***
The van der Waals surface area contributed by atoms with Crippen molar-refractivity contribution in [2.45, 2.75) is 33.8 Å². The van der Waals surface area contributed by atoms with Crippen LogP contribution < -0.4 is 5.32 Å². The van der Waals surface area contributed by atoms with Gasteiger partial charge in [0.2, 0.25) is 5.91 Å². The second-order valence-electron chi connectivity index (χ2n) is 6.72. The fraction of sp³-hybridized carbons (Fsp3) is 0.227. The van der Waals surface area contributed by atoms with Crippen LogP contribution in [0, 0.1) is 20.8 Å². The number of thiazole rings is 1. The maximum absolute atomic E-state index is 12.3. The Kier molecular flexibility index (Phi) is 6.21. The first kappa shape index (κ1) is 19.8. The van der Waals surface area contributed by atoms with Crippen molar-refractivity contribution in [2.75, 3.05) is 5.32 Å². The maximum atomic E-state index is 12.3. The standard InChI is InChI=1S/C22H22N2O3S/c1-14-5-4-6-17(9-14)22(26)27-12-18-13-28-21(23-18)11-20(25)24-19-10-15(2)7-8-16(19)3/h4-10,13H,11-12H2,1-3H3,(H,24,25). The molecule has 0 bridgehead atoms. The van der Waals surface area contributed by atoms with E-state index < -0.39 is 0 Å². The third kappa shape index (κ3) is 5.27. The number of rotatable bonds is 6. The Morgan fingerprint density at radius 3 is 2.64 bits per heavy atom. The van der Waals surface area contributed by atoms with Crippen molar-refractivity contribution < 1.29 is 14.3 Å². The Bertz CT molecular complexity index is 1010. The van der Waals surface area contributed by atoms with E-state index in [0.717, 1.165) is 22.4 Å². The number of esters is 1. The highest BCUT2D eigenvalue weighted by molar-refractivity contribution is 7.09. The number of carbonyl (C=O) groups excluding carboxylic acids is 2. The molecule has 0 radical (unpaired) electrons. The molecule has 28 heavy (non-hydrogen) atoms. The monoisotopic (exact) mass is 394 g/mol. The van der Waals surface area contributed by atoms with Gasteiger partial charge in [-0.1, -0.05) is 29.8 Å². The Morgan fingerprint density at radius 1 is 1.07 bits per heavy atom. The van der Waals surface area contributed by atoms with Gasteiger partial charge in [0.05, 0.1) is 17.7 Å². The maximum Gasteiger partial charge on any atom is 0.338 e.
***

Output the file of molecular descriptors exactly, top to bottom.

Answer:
The van der Waals surface area contributed by atoms with Crippen molar-refractivity contribution in [2.45, 2.75) is 33.8 Å². The van der Waals surface area contributed by atoms with Crippen LogP contribution < -0.4 is 5.32 Å². The van der Waals surface area contributed by atoms with Gasteiger partial charge in [0.2, 0.25) is 5.91 Å². The second-order valence-electron chi connectivity index (χ2n) is 6.72. The fraction of sp³-hybridized carbons (Fsp3) is 0.227. The van der Waals surface area contributed by atoms with Crippen LogP contribution in [0, 0.1) is 20.8 Å². The number of thiazole rings is 1. The maximum absolute atomic E-state index is 12.3. The Kier molecular flexibility index (Phi) is 6.21. The first kappa shape index (κ1) is 19.8. The van der Waals surface area contributed by atoms with Crippen molar-refractivity contribution in [2.75, 3.05) is 5.32 Å². The maximum atomic E-state index is 12.3. The standard InChI is InChI=1S/C22H22N2O3S/c1-14-5-4-6-17(9-14)22(26)27-12-18-13-28-21(23-18)11-20(25)24-19-10-15(2)7-8-16(19)3/h4-10,13H,11-12H2,1-3H3,(H,24,25). The molecule has 0 bridgehead atoms. The van der Waals surface area contributed by atoms with E-state index < -0.39 is 0 Å². The third kappa shape index (κ3) is 5.27. The number of rotatable bonds is 6. The Morgan fingerprint density at radius 3 is 2.64 bits per heavy atom. The van der Waals surface area contributed by atoms with Crippen molar-refractivity contribution < 1.29 is 14.3 Å². The Bertz CT molecular complexity index is 1010. The van der Waals surface area contributed by atoms with E-state index in [0.717, 1.165) is 22.4 Å². The number of esters is 1. The highest BCUT2D eigenvalue weighted by molar-refractivity contribution is 7.09. The number of carbonyl (C=O) groups excluding carboxylic acids is 2. The molecule has 0 radical (unpaired) electrons. The molecule has 28 heavy (non-hydrogen) atoms. The monoisotopic (exact) mass is 394 g/mol. The van der Waals surface area contributed by atoms with Gasteiger partial charge in [-0.1, -0.05) is 29.8 Å². The Morgan fingerprint density at radius 1 is 1.07 bits per heavy atom. The van der Waals surface area contributed by atoms with Gasteiger partial charge in [0.05, 0.1) is 17.7 Å². The maximum Gasteiger partial charge on any atom is 0.338 e.